UPDATE 11th of January, 2018
I wrote this article in 2016. It’s time for a short update.
It wasn’t all rosy after that – although I have to say that we had about 2 years of rest. Which is a great thing in itself, and I’m sure that many people with colitis ulcerosa would be extremely happy if they were symptom-free for at least 2 years. In this respect, I am certainly grateful for that.
In the summer of 2017, however, the time had come again: all symptoms were back. I personally attribute it to the stress my wife was under at that time, especially professionally, but also somehow family related issues. For about 4-5 months we were struggling with it again, or more precisely my wife.
In October I finally wanted to make a trip to the thermal springs on the Greek island of Evia. In the beautiful village of Aedipsós there is a very nice hotel in which we stayed. It’s called Thermae Sylla. It is not supposed to be advertising, and I am not getting paid for mentioning the hotel. But I want to describe it exactly as it was, in the hope that I can help other people. The special thing about this hotel: there are 2 pools with thermal water, of which one contains 50% seawater and 50% thermal water and has about 28 C / 82 F (if I remember correctly), the other one is 100% thermal water and has 35 C / 95 F.
Of course, it’s no big surprise that my wife enjoyed the thermal water very much, as it was a great opportunity for her to finally relax for at least 3 days (it was the end of October). Especially the pool with the 100% thermal water was her favourite one. Although the guidelines say that you should not stay in the water for more than 30 minutes, she did not stick to it, and simply enjoyed the water throughout the whole day.
We had booked the spa package, so we also included massages and peeling. All very relaxing. And I also gave her as a present the most exclusive massage on site (called Pantai Luar).
Long story short:
If I remember correctly, her ulcerative colitis symptoms were gone before we had finished the 3 days…. after 5 months, just gone…
We were there again over New Year’s Eve. Not because the symptoms have returned. No. Just because we liked it so much. A conversation with the hotel’s managing director during her second stay prompted me to tell her about our experience during our first stay in October. She showed great interest in this story, but was not surprised. She said that the ratio of magnesium to calcium in their thermal water is ideal for relaxation and, if I remember correctly, the skin (a ratio of 2:3). Also, the water in this hotel is not diluted water, but pure. Meaning: they don’t use chlorine to keep it clean. Instead, the water from both pools is exchanged every night and filled up again, freshly from the spring from which the hotel draws – including cleaning with the steam radiator, every night!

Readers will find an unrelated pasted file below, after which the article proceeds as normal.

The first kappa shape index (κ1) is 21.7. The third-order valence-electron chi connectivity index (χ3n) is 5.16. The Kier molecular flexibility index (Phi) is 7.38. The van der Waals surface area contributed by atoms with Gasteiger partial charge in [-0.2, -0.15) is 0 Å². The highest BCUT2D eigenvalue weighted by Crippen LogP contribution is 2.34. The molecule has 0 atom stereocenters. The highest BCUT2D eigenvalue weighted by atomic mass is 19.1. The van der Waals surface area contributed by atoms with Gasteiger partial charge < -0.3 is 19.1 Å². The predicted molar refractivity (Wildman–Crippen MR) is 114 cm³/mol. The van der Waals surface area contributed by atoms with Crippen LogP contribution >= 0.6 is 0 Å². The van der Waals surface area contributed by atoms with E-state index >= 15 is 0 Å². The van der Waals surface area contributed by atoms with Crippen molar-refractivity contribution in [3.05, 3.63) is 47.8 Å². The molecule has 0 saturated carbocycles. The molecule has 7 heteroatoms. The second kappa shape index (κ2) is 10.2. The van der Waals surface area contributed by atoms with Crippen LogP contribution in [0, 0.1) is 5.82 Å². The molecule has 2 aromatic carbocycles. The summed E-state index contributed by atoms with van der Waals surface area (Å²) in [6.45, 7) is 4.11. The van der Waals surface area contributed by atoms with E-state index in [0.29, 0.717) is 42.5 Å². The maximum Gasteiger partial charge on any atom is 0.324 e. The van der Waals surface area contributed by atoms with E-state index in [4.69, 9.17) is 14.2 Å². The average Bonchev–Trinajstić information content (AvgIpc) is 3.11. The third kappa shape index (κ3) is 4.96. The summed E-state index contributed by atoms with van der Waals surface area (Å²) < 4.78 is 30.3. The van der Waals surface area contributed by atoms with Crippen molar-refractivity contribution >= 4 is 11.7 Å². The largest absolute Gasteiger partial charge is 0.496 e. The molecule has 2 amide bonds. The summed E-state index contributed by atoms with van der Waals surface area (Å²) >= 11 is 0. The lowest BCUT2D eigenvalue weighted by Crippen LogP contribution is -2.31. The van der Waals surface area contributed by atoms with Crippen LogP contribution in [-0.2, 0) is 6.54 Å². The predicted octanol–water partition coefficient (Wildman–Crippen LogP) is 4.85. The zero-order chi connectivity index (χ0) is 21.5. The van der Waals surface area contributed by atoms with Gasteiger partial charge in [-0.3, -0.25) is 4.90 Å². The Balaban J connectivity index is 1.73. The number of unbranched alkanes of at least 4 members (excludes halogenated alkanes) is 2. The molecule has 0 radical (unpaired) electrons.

I don’t know what ultimately led to my wife being symptom-free again since the end of October 2017. The water, the massage (s),…. probably everything together. I was in any case surprised, but I am grateful that we have probably found another solution besides Amoxilin, which at least for us seems to have worked more than once. Will thermal water like the one in Aedipós also work for other people? I can’t tell you. But at least I wanted to add it here as an update.
UPDATE 12th of March, 2018
In the meantime, I have come to strongly believe that the intestinal flora also plays an important role. A sufficient supply of nutrients could be helpful here. Ideally, these can be secured by nutrition or alternatively by a high-quality supplement such as this one here (the name is misleading, and it’s really the ingredients that count).